King to vote for resolution rejecting white supremacy

King to vote for resolution rejecting white supremacy
© Greg Nash

Embattled Rep. Steve KingSteven (Steve) Arnold KingThirty-four GOP members buck Trump on disaster bill Overnight Energy — Presented by Job Creators Network — House Republican tries to force Green New Deal vote | 'Awkward' hearing to vet Interior nominee and watchdog | House panel approves bill to stop drilling in Arctic refuge Steve King: One 'good side' of climate change could be shrinking deserts MORE (R-Iowa) said Tuesday that he would vote in favor of a resolution to condemn white supremacy in the aftermath of GOP leaders moving to strip him of any committee assignments.

The House is slated to vote later Tuesday afternoon on a resolution from Majority Whip James Clyburn (D-S.C.), a senior member of the Congressional Black Caucus (CBC), that's meant to be a response to King but doesn't rebuke him directly.


The resolution states that the House “once again rejects White nationalism and White supremacy as hateful expressions of intolerance that are contradictory to the values that define the people of the United States.”

Clyburn tailored the resolution, which does not directly rebuke or criticize King, as such to draw bipartisan support.

The resolution does make a reference to King’s controversial comments, in which he told The New York Times: “White nationalist, white supremacist, Western civilization — how did that language become offensive? Why did I sit in classes teaching me about the merits of our history and our civilization?”

King said during House floor debate that he would support the resolution to show he rejects white supremacy.

"I want to compliment the gentleman from South Carolina for bringing this resolution. And I've carefully studied every word in this resolution and even though I'd add some more that are stronger language, I agree with the language in it," King said.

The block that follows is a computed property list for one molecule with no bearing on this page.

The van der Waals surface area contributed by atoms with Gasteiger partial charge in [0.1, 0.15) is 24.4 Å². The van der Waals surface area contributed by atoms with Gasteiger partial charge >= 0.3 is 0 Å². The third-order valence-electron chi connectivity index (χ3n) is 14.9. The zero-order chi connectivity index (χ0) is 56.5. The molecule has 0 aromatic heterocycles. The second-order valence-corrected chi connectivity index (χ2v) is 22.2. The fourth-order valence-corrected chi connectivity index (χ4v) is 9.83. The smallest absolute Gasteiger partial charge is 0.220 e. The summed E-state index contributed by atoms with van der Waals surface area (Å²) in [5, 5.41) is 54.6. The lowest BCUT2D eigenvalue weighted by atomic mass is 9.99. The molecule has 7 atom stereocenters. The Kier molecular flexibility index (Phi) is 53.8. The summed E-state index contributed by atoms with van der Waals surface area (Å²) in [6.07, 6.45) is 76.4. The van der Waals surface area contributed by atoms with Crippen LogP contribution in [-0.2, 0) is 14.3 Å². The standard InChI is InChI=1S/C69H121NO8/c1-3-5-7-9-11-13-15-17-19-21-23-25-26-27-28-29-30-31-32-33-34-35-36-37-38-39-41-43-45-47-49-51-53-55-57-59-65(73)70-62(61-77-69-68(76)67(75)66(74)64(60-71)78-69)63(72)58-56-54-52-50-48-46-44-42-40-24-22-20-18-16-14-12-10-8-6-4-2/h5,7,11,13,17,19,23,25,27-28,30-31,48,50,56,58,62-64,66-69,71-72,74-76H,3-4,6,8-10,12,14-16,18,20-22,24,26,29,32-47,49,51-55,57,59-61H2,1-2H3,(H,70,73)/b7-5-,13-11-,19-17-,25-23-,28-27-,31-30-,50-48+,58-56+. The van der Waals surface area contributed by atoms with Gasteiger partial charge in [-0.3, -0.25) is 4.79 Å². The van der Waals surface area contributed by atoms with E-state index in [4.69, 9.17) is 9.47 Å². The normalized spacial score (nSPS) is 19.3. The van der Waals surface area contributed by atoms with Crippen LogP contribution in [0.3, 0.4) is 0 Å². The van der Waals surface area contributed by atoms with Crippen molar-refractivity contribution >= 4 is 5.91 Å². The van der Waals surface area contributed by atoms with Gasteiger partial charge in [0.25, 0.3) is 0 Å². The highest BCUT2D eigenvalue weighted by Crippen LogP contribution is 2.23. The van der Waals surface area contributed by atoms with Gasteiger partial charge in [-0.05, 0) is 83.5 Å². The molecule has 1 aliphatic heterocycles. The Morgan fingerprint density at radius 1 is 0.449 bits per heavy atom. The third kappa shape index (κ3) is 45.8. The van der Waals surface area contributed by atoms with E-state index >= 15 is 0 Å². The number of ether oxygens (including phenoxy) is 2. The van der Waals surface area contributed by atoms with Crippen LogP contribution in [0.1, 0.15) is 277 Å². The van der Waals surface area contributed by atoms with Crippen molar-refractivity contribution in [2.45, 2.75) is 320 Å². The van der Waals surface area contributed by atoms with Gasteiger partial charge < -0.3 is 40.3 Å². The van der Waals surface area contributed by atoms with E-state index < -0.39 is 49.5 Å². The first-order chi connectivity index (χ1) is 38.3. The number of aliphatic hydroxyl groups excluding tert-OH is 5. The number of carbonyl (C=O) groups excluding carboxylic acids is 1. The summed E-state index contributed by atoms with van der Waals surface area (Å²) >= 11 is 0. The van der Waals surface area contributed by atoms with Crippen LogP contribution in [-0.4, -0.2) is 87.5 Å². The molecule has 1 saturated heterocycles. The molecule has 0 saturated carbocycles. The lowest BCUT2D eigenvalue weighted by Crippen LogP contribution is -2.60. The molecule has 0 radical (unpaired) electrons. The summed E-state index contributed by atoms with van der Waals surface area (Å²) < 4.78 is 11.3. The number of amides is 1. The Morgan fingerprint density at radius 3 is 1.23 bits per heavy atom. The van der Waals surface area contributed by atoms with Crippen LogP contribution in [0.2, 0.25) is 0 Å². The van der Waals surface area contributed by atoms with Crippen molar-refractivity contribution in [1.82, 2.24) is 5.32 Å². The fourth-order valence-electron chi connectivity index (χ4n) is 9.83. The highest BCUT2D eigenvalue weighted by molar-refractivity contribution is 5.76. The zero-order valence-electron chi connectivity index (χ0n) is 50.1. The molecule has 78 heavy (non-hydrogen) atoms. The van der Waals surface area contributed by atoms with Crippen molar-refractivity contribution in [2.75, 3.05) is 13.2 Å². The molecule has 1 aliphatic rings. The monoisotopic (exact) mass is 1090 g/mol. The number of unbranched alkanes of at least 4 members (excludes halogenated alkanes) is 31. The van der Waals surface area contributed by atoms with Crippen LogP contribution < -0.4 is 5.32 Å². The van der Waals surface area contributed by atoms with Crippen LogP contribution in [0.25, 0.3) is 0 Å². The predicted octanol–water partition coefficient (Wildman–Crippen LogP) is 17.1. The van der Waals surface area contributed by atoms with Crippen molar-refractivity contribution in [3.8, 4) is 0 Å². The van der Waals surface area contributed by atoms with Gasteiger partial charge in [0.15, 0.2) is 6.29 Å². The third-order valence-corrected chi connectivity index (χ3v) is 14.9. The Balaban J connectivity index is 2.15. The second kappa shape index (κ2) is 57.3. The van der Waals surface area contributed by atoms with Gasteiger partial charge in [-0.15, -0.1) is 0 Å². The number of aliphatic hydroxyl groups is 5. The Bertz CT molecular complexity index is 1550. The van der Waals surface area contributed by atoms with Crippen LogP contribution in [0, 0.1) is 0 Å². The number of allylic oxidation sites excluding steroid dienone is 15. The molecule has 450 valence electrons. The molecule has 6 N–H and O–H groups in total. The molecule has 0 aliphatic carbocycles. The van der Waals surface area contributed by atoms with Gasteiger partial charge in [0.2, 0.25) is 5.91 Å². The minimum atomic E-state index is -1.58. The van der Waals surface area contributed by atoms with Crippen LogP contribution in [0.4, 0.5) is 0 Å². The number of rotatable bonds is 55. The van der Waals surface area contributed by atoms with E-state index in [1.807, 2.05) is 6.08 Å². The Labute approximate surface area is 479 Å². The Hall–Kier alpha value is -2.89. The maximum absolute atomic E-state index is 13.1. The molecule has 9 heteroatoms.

"What you state here is right and it's true and it's just."
Clyburn had described the resolution while introducing it Monday night as one that would "express this august body's disapproval of Mr. King's comments and condemnation of white nationalism and white supremacy in all forms."

At least one House Democrat has said the resolution doesn't go far enough. Rep. Bobby RushBobby Lee RushHouse Dems propose billions in extra funding for environmental programs that Trump sought to cut A crucial lesson from the carnage in Sri Lanka Congress should look into its own taxes and travel, not just Trump's MORE (D-Ill.), one of two Democrats who introduced a censure resolution against King on Monday, said he will vote against it.

“While I strongly condemn white supremacy and white nationalism, my position remains unchanged. Anything short of censure is shallow," Rush, another senior CBC member, said in a statement.

House GOP leaders moved Monday night to prevent King from receiving any committee assignments for the new Congress. King called it a "political decision that ignores the truth."